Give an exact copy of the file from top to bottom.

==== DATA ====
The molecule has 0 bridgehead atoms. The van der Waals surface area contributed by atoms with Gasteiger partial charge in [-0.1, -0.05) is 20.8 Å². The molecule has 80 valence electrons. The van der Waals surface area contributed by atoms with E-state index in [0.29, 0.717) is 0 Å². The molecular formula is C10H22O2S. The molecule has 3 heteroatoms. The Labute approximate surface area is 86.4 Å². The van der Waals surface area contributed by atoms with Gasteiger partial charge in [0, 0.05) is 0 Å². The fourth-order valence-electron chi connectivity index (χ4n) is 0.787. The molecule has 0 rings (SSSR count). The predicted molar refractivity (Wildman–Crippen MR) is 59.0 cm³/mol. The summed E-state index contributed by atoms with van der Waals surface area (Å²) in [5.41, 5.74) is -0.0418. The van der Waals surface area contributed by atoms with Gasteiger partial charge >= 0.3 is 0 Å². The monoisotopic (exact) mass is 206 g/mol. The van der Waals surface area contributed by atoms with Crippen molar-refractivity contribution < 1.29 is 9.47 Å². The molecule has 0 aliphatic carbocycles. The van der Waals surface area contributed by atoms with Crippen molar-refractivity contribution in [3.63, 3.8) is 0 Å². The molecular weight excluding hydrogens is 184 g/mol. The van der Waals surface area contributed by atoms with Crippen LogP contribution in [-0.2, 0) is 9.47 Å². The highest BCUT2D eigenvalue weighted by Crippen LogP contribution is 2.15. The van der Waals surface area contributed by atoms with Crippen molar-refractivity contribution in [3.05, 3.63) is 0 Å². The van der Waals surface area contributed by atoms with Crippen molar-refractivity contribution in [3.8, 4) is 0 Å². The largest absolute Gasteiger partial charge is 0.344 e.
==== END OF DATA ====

The molecule has 0 bridgehead atoms. The van der Waals surface area contributed by atoms with Gasteiger partial charge in [-0.1, -0.05) is 20.8 Å². The molecule has 80 valence electrons. The van der Waals surface area contributed by atoms with E-state index in [0.29, 0.717) is 0 Å². The molecular formula is C10H22O2S. The molecule has 3 heteroatoms. The Labute approximate surface area is 86.4 Å². The van der Waals surface area contributed by atoms with Gasteiger partial charge in [0, 0.05) is 0 Å². The fourth-order valence-electron chi connectivity index (χ4n) is 0.787. The molecule has 0 rings (SSSR count). The predicted molar refractivity (Wildman–Crippen MR) is 59.0 cm³/mol. The summed E-state index contributed by atoms with van der Waals surface area (Å²) in [5.41, 5.74) is -0.0418. The van der Waals surface area contributed by atoms with Gasteiger partial charge >= 0.3 is 0 Å². The monoisotopic (exact) mass is 206 g/mol. The van der Waals surface area contributed by atoms with Crippen molar-refractivity contribution < 1.29 is 9.47 Å². The molecule has 0 aliphatic carbocycles. The van der Waals surface area contributed by atoms with Crippen molar-refractivity contribution in [3.63, 3.8) is 0 Å². The molecular weight excluding hydrogens is 184 g/mol. The van der Waals surface area contributed by atoms with Crippen LogP contribution in [-0.2, 0) is 9.47 Å². The highest BCUT2D eigenvalue weighted by Crippen LogP contribution is 2.15. The van der Waals surface area contributed by atoms with Crippen molar-refractivity contribution in [3.05, 3.63) is 0 Å². The van der Waals surface area contributed by atoms with Crippen molar-refractivity contribution in [3.8, 4) is 0 Å². The largest absolute Gasteiger partial charge is 0.344 e.